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Biden administration will resume 'Remain in Mexico' policy for asylum-seekers

A MARTINEZ, HOST:

The Biden administration has reinstated a Trump-era policy that President Biden once called inhumane. Migrant Protection Protocols, better known as "Remain in Mexico," effectively makes asylum-seekers stay in Mexico until their court hearing. President Biden suspended it on his first day in office. But last August, a federal judge in Texas ordered it reinstated. So next week, under a new agreement with the Mexican government, it goes back into effect.

Aaron Reichlin-Melnick is the policy counsel for the American Immigration Council. Aaron, your organization calls the restart of this policy a betrayal. But considering it was a court order, what other choice did the Biden administration have?

AARON REICHLIN-MELNICK: Thank you, and good morning. And thank you for having me. The reality is is the Biden administration could have negotiated a much better deal with Mexico, and we are particularly upset with the Biden administration's choice to not only reinstate the so-called Migrant Protection Protocols but actually to expand them to all Western hemisphere nationals, including Haitians who were previously exempt from MPP under Trump, and that was not required by the court.

MARTINEZ: But you acknowledge that he had to do it. The administration had to do it. You're just upset over how it's being done.

REICHLIN-MELNICK: Importantly, the court actually said that if Mexico disagreed with the MPP program, the Biden administration didn't have to do it. And we know that the Biden administration negotiated this with Mexico, and high-level White House officials had already been talking about bringing back the program before the court order even came down. So while we acknowledge that the court order did require the Biden administration to do this, there was actually significant leeway during the negotiation process with Mexico.

MARTINEZ: Now, the Biden administration is promising better screening, more representation, shorter wait times. If that's the case, Aaron, does that make this decision, at least for the time being, more acceptable?

REICHLIN-MELNICK: The reality is that the Biden administration cannot make the inhumane humane. The court process created by MPP is a sham. It's nearly impossible to make a strong asylum claim while penniless, without a lawyer and constantly looking over your shoulder in fear. MPP forces vulnerable families to run a gauntlet of kidnappers just to make it to the courthouse door. And no matter how you slice it, MPP just doesn't work. So there is no lipstick to be put on this pig. No matter what the Biden administration has promised about changes, we do not expect that they will change the fundamental reality that it's impossible to make a fair claim for asylum under MPP.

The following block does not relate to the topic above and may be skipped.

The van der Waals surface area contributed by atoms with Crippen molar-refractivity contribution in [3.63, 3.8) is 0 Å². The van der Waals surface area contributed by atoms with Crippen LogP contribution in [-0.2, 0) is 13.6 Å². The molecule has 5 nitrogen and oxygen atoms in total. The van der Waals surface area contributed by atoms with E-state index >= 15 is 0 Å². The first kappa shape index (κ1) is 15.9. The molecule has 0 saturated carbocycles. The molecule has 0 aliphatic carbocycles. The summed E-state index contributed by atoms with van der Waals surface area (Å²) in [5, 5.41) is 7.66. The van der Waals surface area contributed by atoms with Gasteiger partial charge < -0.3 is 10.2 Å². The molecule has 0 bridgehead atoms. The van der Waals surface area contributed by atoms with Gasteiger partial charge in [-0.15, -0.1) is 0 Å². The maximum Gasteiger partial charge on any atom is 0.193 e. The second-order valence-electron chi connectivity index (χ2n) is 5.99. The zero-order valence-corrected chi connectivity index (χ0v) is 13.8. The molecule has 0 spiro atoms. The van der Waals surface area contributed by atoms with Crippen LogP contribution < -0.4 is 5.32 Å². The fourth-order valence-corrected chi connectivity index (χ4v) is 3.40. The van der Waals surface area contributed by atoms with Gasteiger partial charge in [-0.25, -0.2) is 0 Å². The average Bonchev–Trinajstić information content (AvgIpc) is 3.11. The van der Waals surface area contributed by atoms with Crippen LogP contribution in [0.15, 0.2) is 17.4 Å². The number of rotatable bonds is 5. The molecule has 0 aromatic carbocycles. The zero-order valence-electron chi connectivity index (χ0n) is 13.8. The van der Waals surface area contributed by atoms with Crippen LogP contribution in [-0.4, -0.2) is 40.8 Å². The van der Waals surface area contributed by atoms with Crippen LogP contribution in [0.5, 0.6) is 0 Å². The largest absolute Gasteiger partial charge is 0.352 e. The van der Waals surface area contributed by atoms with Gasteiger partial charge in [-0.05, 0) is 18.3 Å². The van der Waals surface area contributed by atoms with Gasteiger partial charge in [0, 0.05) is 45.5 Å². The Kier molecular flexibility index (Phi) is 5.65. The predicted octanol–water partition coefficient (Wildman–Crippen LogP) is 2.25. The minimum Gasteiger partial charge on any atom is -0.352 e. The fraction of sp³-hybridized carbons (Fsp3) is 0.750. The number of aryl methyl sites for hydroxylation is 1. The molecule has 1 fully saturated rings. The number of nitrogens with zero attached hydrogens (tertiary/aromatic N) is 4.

MARTINEZ: But, Aaron, isn't one of the issues that most have a problem with is that sometimes migrants wait indefinitely, endlessly for their time in court? Under this agreement, it'll be a turnaround of no more than six months.

REICHLIN-MELNICK: We have to remember that the Trump administration also promised that people put into MPP in 2019 would be put through the program in just six months. But by the time that MPP was stopped by the Biden administration, in some courts around the border, people were waiting six months just for a first hearing. And there is little reason to expect that that's not going to happen exactly the same this time around, too.

MARTINEZ: So you think that under the Biden administration, the six months won't happen. It'll be just like the Trump administration.

REICHLIN-MELNICK: This is especially true in places like El Paso, where there are just four immigration court judges who will be hearing these cases. By the time the Trump administration had stopped with MPP, you know, when Biden took office, every judge in El Paso - all four of them - had nearly 5,000 MPP cases assigned to them. And unless the Biden administration only uses MPP for a small handful of people, which is not what we expect, that exact problem is going to come right back.

In fact, internal reports during the Trump administration said that MPP effectively broke the immigration courts. They put 70,000 people through the program and only were able to assign a couple of dozen judges. And so we really don't see any reason why those exact same problems are not going to come back again. The changes the Biden administration has made to the program do not address those inherently. And if the government starts putting the same number of people back into the program, there haven't been any changes. And in fact, things have gotten worse due to COVID.

MARTINEZ: So Aaron, if a policy, even a revamped Remain in Mexico policy is not the answer, what is the solution, then, both in the short and long term? Well, maybe just the short term - long term, I think, you know, immigration reform is probably the long-term answer - but in the short term, then.

REICHLIN-MELNICK: Well, we have to remember that migration doesn't happen in a vacuum. We are in an unprecedented era of mass displacement. Refugee applications are up in all countries, not just the United States. So if the goal is stopping migrants from coming to the border, the reality is that there is no short-term solution. Even the extreme cruelty of family separation in 2018 didn't stop migrants from coming. What we can do is surge resources to the border while we work on those medium- and long-term solutions, like addressing root causes and expanding legal pathways for migration. Our challenge to migrants is how we respond, with cruelty or with humanity and due process.

MARTINEZ: Aaron Reichlin-Melnick is with the American Immigration Council. Aaron, thank you.

REICHLIN-MELNICK: Thank you for having me. Transcript provided by NPR, Copyright NPR.

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